Market Renewal Working Group

The Market Renewal initiative is an IESO initiative aimed at addressing known market inefficiencies with the current market design. The audit found that there is little representation of ratepayers’ interests on the 23-member working group tasked with advising the IESO on the future design of the electricity market. Some members of this group, nominated by the IESO, work for companies that have been, or are being, investigated for benefiting financially from existing market design problems.

In its response, the IESO noted that in December 2017, a member representing low volume consumers was added to the Market Renewal Working Group. In addition, the IESO will complete a general review of its engagement strategy with an implementation date of third quarter of 2018. The IESO added that the engagement strategy will continue to be aligned with its engagement principles and ensure wide representation from market participants, sector stakeholders, and other stakeholders such as low volume consumers.

IESO Oversight Division

The Auditor noted that the IESO Oversight Division’s enforcement actions have been limited due to a lack of staff, high employee turnover, and fewer investigative powers compared with the OEB Panel. For example, an average of 30% of the Division’s employees has left each year since 2012 because about a third of the Division’s staffing allocation are for temporary positions only.

In its response to the Auditor’s recommendations, the IESO Oversight Division will complete a risk and resourcing assessment in the first quarter of 2018 to identify opportunities to convert contracted staff to regular status and increase the total level of resources to the enforcement and oversight functions.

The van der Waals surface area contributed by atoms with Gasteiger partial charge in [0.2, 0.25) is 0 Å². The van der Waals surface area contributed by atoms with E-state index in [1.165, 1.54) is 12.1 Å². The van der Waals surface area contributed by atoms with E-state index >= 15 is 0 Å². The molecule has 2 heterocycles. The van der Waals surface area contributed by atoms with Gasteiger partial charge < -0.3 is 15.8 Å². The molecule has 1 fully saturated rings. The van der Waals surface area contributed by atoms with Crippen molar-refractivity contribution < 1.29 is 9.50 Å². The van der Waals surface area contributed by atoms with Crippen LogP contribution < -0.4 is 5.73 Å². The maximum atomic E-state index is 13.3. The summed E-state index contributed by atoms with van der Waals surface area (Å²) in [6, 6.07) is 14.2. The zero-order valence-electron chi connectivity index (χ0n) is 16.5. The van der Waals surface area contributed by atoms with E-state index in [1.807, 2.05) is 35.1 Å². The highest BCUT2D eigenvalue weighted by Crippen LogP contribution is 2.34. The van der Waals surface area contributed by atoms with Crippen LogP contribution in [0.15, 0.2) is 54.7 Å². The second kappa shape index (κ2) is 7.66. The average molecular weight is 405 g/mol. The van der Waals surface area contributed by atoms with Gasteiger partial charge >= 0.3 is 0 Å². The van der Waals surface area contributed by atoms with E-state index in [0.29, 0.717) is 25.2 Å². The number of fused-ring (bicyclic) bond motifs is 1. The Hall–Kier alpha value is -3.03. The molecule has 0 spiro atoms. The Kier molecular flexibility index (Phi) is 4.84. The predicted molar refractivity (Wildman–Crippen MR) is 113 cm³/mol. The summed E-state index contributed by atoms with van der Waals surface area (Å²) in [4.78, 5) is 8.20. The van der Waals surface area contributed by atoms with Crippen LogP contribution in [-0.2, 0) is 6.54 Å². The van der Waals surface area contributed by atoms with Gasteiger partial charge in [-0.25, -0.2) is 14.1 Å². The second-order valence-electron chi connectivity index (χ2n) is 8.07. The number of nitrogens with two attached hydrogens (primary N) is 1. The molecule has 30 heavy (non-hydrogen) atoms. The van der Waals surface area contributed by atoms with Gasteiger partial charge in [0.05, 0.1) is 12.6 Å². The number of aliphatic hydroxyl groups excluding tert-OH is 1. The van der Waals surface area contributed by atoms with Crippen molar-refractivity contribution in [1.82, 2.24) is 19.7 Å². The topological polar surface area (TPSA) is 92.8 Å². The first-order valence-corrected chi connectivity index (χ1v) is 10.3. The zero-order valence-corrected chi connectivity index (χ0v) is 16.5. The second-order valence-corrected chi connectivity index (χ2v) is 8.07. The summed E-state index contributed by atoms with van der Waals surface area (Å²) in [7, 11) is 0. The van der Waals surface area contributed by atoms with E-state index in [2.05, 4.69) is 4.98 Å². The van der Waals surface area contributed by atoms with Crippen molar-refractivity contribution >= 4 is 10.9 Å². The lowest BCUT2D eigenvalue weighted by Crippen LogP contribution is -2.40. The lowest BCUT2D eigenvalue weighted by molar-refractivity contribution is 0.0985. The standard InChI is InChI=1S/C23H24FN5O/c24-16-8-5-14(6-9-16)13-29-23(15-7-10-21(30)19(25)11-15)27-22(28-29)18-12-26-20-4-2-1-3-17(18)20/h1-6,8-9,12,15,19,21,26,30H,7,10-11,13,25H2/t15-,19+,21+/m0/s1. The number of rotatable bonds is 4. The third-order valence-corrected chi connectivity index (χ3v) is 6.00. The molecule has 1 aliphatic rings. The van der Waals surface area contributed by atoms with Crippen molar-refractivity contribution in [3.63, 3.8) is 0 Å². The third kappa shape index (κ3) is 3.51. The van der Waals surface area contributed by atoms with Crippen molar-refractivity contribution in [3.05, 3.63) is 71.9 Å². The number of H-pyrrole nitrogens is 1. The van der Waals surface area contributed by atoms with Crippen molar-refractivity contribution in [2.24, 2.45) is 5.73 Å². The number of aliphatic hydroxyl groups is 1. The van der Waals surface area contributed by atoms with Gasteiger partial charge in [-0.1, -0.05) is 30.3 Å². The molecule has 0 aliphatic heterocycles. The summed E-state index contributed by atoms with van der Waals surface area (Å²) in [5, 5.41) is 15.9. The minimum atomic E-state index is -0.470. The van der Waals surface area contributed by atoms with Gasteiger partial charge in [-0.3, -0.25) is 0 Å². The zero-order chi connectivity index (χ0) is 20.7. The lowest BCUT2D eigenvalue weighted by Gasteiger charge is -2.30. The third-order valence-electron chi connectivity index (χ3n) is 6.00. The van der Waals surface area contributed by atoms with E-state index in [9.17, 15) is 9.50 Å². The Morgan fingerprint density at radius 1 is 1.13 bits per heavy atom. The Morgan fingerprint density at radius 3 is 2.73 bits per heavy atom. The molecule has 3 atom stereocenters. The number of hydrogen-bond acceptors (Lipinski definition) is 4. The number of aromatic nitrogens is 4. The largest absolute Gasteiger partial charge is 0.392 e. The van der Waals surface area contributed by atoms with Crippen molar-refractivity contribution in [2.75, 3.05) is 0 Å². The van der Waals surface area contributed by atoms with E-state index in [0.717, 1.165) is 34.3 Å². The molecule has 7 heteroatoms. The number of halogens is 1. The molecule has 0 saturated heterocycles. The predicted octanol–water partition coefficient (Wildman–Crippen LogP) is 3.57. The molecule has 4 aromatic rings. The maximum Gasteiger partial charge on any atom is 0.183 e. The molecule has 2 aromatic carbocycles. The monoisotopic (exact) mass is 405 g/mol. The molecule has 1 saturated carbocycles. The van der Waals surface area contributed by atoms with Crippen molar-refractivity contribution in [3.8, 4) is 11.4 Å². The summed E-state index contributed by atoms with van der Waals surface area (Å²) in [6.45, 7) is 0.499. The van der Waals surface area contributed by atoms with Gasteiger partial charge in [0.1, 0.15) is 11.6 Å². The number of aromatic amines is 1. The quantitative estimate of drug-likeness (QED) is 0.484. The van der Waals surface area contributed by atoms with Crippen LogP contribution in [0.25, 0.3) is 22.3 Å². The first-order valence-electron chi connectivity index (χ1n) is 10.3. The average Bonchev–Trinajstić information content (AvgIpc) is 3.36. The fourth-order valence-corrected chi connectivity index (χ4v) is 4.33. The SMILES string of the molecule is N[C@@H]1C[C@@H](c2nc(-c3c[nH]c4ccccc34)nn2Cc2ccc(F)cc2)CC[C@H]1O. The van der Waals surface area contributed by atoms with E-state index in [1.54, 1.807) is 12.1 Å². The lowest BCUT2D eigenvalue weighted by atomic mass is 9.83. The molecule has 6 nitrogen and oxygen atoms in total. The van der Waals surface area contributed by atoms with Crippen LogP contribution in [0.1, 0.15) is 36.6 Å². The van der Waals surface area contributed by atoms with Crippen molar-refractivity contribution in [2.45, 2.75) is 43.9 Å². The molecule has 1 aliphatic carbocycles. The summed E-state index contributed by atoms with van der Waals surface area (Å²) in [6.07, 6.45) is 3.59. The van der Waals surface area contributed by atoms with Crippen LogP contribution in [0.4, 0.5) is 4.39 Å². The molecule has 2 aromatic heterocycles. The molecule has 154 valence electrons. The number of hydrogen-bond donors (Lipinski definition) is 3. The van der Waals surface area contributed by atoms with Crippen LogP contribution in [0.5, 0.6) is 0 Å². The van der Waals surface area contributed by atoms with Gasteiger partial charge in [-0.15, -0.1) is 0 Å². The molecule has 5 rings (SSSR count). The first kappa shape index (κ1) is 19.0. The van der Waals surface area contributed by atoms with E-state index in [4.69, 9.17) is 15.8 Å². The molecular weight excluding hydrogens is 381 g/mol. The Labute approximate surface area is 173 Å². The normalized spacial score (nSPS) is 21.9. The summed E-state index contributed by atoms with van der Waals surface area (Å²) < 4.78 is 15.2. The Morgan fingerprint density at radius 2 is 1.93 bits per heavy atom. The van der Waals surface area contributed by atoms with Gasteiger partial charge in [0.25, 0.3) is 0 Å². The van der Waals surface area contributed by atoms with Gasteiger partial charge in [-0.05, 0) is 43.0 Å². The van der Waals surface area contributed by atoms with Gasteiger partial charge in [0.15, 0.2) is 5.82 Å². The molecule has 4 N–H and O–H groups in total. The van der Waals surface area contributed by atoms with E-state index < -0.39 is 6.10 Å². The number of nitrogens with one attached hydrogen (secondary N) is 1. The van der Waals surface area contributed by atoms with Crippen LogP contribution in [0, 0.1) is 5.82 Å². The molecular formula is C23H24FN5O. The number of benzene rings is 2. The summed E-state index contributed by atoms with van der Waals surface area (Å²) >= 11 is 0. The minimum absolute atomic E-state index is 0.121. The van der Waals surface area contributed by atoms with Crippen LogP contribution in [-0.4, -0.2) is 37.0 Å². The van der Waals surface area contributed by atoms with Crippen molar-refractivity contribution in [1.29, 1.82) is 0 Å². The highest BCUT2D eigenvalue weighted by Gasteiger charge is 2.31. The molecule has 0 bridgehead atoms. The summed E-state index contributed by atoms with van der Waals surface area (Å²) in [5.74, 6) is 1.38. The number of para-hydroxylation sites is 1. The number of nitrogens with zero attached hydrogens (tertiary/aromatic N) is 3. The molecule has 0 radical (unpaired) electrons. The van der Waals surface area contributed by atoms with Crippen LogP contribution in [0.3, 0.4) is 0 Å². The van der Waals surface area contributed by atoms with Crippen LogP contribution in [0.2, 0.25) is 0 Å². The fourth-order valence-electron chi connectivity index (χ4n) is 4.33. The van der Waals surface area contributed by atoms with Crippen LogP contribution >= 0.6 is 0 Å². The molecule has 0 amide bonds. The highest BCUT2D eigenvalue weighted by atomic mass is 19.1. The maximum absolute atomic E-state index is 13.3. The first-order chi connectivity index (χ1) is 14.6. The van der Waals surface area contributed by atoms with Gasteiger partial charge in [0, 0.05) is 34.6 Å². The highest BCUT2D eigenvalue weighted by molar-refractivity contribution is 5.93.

The Ministry of Energy explained that it is working closely with the IESO in reviewing the appropriate role and legislative authority of the IESO Oversight Division in order to ensure that there are effective and efficient investigations of potential abuses of market rules.

The audit also found that the IESO Oversight Division’s computer system lacked functionality and could no longer support the Oversight Division’s oversight activities.

In its response, the IESO stated that substantial technical support has been provided to the IESO Oversight Division to enable the development of technical business requirements geared towards an enforcement support tool. On a pilot basis, a proposed tool is being used and the IESO expects to complete its internal assessment of this tool by the second quarter of 2018.

Committee Recommendations

The Standing Committee on Public Accounts recommends that:

7.    The IESO provide the Committee with a description of the Oversight Division’s new computer system;

a)    the expected date for full implementation; and

b)   a summary of its plans for providing IT support on the new system.

Industrial Conservation Initiative

The audit found that the expansion of the Industrial Conservation Initiative (ICI) has led to increases in electricity charges of residential and small-business ratepayers while decreasing those of large industrial ratepayers. Since its launch in January 2011, the ICI has been expanded three times to make more industrial ratepayers eligible.

In its response, the Ministry of Energy explained that the ICI has been successful at reducing peak electricity demand, which benefits the system by reducing the need for peaking generation. This in turn puts downward pressure on electricity system costs. The IESO estimated that ICI reduced peak demand by about 1,300 megawatts in 2016. The Ministry stated that ICI supports a fair cost allocation framework as consumers who are contributing the least to peak demand pay a smaller portion of these related long-run costs. The Ministry added that the IESO publishes the allocation of global adjustment costs each month on its website, as well as the consumption for each class of consumer.